Reviewed by Horst_In_Translation 8 / 10 / 10

Russian-German approach to the famous Goethe tale

The 2011-film Faust was one of the big awards players outside of Hollywood. It is not the first Sokurov movie in German, her made one in 1999 already in a movie series where "Faust" is already the fourth entry. He is one of the most famous Russian directors right now and has been especially present at the Palme d'Or film festival in the past. And he is also a writer for the movies he makes, such as this one. Personally, I feel this film looks much older than not even 5 years ago. The main character is played by Johannes Zeiler and he looks a bit like Ralph Fiennes. Mephisto (or the Moneylender) has not acted in movies after this one here, but I read he has his own theater, so he's probably pretty active nonetheless. Apart from them, there are several (known) German actors in here, such as Hanna Schygulla or also Antje Lewald who I saw first in the Campers TV show. The film runs for considerably over two hours and is of course about the Goethe work, but still several steps are in-between. It is based on Yuriy Arabov's adaptation and was altered again by Sokurov into the final version. I am not too sure how close it is still to Goethe's work as it's been too long since we had it at school, but the three central characters are obviously all there. All in all, I was not too impressed and sometimes I even felt it dragged, so I would not really recommend watching it unless you love story and are really curious about this adaptation.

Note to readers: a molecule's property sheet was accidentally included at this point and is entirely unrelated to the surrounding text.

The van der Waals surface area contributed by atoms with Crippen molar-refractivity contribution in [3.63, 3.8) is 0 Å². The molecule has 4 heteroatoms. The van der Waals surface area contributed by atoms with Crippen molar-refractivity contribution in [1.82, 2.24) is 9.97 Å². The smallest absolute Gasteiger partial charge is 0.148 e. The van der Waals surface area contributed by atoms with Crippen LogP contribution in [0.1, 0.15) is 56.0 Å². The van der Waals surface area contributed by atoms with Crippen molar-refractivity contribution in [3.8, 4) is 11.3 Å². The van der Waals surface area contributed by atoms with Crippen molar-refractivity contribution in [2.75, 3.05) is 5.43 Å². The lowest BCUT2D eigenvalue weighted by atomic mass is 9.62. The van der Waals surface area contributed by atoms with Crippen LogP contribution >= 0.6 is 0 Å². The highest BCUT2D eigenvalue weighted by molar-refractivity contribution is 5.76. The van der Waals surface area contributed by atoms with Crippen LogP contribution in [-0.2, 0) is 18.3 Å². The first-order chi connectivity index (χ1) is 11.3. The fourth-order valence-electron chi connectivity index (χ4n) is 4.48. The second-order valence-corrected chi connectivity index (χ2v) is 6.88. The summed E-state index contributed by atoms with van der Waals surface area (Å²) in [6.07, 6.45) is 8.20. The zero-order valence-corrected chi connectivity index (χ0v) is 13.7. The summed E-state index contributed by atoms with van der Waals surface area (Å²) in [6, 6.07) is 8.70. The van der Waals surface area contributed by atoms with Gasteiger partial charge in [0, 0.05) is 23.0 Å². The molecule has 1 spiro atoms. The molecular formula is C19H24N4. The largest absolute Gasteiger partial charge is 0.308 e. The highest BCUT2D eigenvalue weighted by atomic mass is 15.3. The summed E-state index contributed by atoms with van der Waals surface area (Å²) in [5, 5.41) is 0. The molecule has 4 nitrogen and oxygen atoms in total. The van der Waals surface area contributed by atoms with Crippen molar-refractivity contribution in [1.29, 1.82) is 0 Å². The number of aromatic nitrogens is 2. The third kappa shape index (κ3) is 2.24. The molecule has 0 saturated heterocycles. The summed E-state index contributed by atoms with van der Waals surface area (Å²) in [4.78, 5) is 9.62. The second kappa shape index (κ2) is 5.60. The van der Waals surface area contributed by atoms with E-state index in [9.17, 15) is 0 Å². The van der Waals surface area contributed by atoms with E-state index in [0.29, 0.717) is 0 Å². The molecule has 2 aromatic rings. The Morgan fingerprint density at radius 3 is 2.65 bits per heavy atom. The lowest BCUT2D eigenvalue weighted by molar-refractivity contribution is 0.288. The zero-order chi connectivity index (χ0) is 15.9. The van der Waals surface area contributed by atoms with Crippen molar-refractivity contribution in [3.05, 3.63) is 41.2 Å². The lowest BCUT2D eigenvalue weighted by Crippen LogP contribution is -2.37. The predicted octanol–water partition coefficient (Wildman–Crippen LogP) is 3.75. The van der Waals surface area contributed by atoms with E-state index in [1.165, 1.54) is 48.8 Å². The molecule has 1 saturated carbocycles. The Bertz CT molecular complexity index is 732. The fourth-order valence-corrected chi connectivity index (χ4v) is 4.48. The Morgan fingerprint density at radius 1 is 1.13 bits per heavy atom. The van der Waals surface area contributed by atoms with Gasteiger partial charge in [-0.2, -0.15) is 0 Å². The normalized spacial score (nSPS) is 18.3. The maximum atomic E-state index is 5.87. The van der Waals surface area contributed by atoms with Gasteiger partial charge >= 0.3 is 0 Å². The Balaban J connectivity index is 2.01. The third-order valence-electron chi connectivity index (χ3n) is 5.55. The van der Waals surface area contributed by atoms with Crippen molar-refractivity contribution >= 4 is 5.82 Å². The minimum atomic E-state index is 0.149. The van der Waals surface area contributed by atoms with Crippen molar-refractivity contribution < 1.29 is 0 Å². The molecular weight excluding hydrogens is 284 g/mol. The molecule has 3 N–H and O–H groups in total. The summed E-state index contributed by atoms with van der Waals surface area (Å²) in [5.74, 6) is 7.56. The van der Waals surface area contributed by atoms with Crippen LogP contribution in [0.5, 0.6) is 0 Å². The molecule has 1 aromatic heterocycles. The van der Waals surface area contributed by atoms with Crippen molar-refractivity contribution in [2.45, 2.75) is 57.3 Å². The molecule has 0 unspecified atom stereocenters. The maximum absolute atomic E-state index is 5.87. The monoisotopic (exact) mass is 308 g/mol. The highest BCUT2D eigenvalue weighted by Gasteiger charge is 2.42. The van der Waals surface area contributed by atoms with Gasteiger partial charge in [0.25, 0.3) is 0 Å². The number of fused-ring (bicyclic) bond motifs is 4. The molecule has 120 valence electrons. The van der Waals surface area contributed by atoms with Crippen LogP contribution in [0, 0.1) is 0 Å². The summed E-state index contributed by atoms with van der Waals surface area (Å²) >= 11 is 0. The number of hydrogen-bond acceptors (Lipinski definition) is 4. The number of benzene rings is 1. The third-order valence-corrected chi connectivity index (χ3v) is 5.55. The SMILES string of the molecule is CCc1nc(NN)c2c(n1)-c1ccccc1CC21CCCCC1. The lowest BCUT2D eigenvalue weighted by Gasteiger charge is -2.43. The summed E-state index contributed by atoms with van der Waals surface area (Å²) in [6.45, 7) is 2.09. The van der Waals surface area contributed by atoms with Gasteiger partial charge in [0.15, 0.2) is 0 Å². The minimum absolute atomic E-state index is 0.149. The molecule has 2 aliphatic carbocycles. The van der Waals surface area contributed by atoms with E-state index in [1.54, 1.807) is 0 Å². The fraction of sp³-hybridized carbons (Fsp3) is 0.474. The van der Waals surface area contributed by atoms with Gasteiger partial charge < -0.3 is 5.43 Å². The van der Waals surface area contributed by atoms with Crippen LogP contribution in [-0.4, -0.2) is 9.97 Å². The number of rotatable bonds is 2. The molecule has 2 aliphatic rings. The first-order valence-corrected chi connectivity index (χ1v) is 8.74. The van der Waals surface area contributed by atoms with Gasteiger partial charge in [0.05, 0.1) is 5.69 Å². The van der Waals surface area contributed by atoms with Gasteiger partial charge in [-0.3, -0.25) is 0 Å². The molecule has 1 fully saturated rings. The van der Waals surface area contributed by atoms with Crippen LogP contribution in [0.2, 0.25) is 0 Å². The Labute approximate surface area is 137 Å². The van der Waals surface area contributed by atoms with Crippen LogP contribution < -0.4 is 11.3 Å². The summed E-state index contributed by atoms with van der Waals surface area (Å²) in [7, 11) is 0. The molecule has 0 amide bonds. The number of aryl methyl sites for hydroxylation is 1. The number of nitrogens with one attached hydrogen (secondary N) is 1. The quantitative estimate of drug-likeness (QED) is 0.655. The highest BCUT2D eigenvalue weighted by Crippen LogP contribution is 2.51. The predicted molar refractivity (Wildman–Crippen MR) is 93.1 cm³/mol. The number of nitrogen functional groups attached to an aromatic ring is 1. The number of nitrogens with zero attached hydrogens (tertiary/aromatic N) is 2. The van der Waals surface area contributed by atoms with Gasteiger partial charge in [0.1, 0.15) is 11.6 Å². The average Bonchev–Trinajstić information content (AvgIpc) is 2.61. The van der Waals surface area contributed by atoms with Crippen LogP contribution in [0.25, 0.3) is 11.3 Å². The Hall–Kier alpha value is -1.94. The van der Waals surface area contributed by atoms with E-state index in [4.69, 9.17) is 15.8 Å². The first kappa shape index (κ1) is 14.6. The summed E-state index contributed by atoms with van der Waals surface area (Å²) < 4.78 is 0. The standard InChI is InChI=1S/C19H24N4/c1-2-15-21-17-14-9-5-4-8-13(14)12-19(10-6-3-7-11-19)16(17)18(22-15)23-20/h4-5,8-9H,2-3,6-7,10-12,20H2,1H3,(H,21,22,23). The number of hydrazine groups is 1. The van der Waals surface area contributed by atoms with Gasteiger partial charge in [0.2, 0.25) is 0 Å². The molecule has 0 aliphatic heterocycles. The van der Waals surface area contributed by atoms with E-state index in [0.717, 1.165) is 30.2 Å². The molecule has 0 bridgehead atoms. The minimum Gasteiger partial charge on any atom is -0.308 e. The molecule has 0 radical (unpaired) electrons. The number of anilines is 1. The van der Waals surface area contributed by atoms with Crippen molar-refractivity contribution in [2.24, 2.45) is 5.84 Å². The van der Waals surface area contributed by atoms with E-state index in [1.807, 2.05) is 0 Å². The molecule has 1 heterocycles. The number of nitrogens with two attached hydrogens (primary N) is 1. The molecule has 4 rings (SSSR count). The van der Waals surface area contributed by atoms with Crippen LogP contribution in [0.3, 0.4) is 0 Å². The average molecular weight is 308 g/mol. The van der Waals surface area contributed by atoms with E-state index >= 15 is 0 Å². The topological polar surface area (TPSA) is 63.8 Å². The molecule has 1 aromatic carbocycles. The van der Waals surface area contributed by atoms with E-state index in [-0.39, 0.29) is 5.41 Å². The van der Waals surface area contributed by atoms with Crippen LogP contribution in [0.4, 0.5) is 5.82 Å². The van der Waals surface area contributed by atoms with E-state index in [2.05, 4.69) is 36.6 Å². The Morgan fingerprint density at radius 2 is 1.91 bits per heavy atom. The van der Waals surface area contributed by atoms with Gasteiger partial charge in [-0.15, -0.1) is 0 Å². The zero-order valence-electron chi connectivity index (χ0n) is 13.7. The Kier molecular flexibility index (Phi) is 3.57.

Reviewed by altyn 8 / 10 / 10

unusual to say the least, but catching

Sokurov is in a very different line of business from Goethe. No ennobling Faust's motives here, no redemption thanks to beauty or God's grace. The spectator is cast down onto a greasy, grimy and smelly small-town world where a cynical Dr. Faust states at once that he has not found any soul when dissecting people's bodies. Material problems suffocate his thirst for knowledge, so the tempting devil is the town's moneylender (a character who does not believe in eternal good but believes in eternal evil). Faust lets himself be seduced with only formal protest and does not care a jot about signing his soul away, when the deal is at last offered; but, as he keeps saying, "for this, you must give me more". Margarethe is not enough, meeting the dead is not enough, understanding nature's work is not enough; Faust goes on, apparently to nowhere. It is a visually straining experience, but also enticing in retrospect.